Rockets and Missiles Over Ukraine
The Changing Face of Battle
Imprint: Frontline Books
6.8 x 9.7 in, 180 mono illustrations
- December 2023
- In Stock
In the Russian-Ukrainian war, both sides depended heavily on rockets and missiles. Some of these date from Soviet times and some are very modern, being deployed in warfare for the first time.
The outbreak of the civil war in the east of Ukraine in 2014 showed that rockets and missiles, beside the artillery, are among the decisive factors in both regular Ukrainian military, and paramilitary nationalistic formations as well as in the separatists’ bodies. For eight years hardly any day passed without these weapons being fired.
On 24 February 2022, Russia unleashed a ‘limited military operation’ (as President Putin defined it) with a barrage of new equipment – cruise missiles and tactical ballistic missiles – pounding Ukrainian targets. The West responded with a pledge to supply modern weapons to the otherwise outdated Ukrainian military to counter the Russian threat, especially armor. Ukraine was turned into a vast depot for NATO ammunition and weapons including short-range air defense systems and antitank rockets. Western stocks gradually shrank while numerous cargo lanes transported these weapons to Poland to be hauled by trucks and railways to the Ukrainians. In the meantime, Russia pounded these locations and large quantities of the Western aid disappeared in flames and explosions – as yet more equipment poured into Ukrainian hands. The sheer amount is hard to estimate but large quantities were captured by the Russians and occasionally turned against the former owners.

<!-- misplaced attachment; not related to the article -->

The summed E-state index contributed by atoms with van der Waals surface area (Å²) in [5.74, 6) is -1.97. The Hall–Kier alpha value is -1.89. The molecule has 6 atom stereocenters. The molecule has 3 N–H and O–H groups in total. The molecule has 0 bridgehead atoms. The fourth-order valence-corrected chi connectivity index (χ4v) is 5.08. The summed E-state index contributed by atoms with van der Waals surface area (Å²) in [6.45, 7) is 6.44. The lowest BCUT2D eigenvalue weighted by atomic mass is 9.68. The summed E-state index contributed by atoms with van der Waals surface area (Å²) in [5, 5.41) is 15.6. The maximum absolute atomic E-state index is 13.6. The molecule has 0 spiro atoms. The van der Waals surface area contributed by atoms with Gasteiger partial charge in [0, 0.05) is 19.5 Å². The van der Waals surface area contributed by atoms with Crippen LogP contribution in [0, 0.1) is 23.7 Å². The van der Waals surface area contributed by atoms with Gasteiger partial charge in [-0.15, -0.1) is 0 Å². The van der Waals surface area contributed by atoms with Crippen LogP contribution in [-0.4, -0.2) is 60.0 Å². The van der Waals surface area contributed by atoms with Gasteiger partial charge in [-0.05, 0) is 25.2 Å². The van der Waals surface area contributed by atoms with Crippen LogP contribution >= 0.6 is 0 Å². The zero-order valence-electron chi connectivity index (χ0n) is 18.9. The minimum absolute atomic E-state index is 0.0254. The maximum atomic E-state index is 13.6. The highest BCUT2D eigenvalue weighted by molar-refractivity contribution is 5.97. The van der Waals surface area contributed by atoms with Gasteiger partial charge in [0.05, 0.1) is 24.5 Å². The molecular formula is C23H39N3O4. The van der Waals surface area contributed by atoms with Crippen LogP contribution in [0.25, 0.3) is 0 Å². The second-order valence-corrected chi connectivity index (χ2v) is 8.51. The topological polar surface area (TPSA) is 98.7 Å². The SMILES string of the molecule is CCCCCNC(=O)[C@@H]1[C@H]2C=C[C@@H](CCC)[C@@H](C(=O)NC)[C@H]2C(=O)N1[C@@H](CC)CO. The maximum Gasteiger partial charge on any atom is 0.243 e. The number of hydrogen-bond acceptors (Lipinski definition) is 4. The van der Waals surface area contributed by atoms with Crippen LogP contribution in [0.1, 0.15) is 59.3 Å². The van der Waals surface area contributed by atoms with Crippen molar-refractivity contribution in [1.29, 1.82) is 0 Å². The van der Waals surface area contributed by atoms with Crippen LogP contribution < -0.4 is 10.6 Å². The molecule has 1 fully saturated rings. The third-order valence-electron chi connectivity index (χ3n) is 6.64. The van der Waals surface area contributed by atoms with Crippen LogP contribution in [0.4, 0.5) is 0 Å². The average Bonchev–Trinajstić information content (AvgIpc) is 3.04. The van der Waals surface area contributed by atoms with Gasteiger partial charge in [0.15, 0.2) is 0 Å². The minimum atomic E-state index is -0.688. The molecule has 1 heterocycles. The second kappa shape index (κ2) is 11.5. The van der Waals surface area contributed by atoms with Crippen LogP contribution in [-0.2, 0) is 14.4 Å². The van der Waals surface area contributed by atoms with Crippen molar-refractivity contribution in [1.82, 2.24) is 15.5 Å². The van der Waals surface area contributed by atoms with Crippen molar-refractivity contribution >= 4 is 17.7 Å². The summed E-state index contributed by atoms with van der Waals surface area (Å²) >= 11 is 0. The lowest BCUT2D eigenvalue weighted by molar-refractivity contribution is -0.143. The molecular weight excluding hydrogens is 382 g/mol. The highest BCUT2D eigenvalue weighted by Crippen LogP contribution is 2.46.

This book is a comprehensive guide to all missiles and rockets used by both sides as well as their effect on both military and civilian targets, including Russian ship-borne weapons and anti-ship missiles used so effectively by Ukraine against the Russian cruiser Moskva. Besides the numerous ex-Soviet, Ukrainian, and Russian anti-armor rockets (RPGs) and missiles, of particular interest are the anti-armor missiles and rockets supplied by NATO which includes Javelin and British NLAW, and Brimstone.
The war in Ukraine was a full-scale conventional war between the two largest armies in Europe. But without modern weapons, Ukraine’s ability to hold out for an extended period was limited. Its only hope was help by the West. Yet NATO supplies were precisely tracked and often destroyed immediately after unloading. Nevertheless, the Russian-Ukrainian war allowed manufactures and military experts to assess the true effectiveness of their weapons in the most realistic setting of all – the battlefield.
In his examination of the weaponry used in the conflict, the author toured the Ukraine as the conflict unfolded, to photograph and report on the first major war of the twenty-first century.